# Gradient descent on linear model

I’ve been playing with gradient descent on a simple linear model as shown in Lesson 2’s Linear regression notebook. I created a JavaScript version in Tensorflow.js which allows you to play with the parameters and watch it train in real time.

https://codepen.io/tamlyn/full/OaLBGy

But what this shows is that the a parameter in y=ax+b is always learned much faster than the b parameter. Why does this happen? Is it normal or is there a bug in my implementation?

one way to see is compute the gradient by hand: start by sampling some set of real numbers (x_i); now let’s generate our “data”, the input points will be computed X_i = a1x_i+b1 and the “target” Y_i = a2x_i+b2, our loss
L(a1,b1)=sum_i ((a1-a2)x_i + (b1-b2))^2 so the gradient w.r.t a1 of the loss is a sum of terms that look like

[2*(a1-a2)x_i+(b1-b2)]*x_i

whereas the gradient w.r.t b1 is:

[2*(a1-a2)x_i+(b1-b2)]

so they are basically the same except that the first weights (a1-a2) by x_i **2 which (unless all x_i are between -1 and 1, feel free to try that) is going to be much larger than x_i, so the first magnitude of the gradient is strictly larger than that of the second so that parameter will update faster.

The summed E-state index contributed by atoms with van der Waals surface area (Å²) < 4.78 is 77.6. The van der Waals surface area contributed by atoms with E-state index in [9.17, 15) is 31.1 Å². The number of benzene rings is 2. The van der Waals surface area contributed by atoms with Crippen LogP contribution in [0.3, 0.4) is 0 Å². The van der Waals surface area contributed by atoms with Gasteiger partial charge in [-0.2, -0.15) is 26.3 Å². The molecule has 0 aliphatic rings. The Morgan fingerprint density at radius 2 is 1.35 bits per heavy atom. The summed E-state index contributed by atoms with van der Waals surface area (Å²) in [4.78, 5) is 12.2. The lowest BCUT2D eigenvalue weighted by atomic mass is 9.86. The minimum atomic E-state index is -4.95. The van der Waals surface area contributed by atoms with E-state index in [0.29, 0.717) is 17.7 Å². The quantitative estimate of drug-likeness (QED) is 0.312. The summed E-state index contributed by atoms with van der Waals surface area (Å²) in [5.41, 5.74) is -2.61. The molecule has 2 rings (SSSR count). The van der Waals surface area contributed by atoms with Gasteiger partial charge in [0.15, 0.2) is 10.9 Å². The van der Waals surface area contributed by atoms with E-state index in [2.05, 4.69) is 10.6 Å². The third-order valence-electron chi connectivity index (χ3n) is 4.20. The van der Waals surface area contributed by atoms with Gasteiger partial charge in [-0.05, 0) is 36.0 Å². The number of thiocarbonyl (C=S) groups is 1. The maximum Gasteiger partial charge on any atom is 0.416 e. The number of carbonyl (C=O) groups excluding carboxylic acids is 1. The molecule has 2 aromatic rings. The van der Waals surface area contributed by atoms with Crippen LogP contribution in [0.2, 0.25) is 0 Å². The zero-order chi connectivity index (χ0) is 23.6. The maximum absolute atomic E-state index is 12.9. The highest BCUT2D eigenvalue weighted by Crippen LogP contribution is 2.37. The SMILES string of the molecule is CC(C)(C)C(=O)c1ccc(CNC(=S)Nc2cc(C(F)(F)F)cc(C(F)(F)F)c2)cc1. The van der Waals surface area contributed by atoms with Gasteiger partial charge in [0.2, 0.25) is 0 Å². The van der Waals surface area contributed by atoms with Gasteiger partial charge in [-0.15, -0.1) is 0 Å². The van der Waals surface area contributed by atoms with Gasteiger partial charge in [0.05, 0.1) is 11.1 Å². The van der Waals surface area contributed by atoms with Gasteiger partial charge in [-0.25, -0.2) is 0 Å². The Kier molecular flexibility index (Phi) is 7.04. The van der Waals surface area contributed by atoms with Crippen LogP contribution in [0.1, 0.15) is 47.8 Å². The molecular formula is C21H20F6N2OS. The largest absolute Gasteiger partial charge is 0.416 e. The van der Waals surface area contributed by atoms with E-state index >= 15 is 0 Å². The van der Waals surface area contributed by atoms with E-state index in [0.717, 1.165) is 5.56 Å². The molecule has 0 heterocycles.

An intuitive explanation I can think of is that since you’re comparing two lines, your loss is strongly influenced by the angle between the lines.

I also imagine the gradients would be different. Taking the simple example of
y = m•x + b
\frac{\delta y}{\delta m} = x
\frac{\delta y}{\delta b} = 1

Of course the model works on a loss function with the matrix calculus variant but the core principal is the same.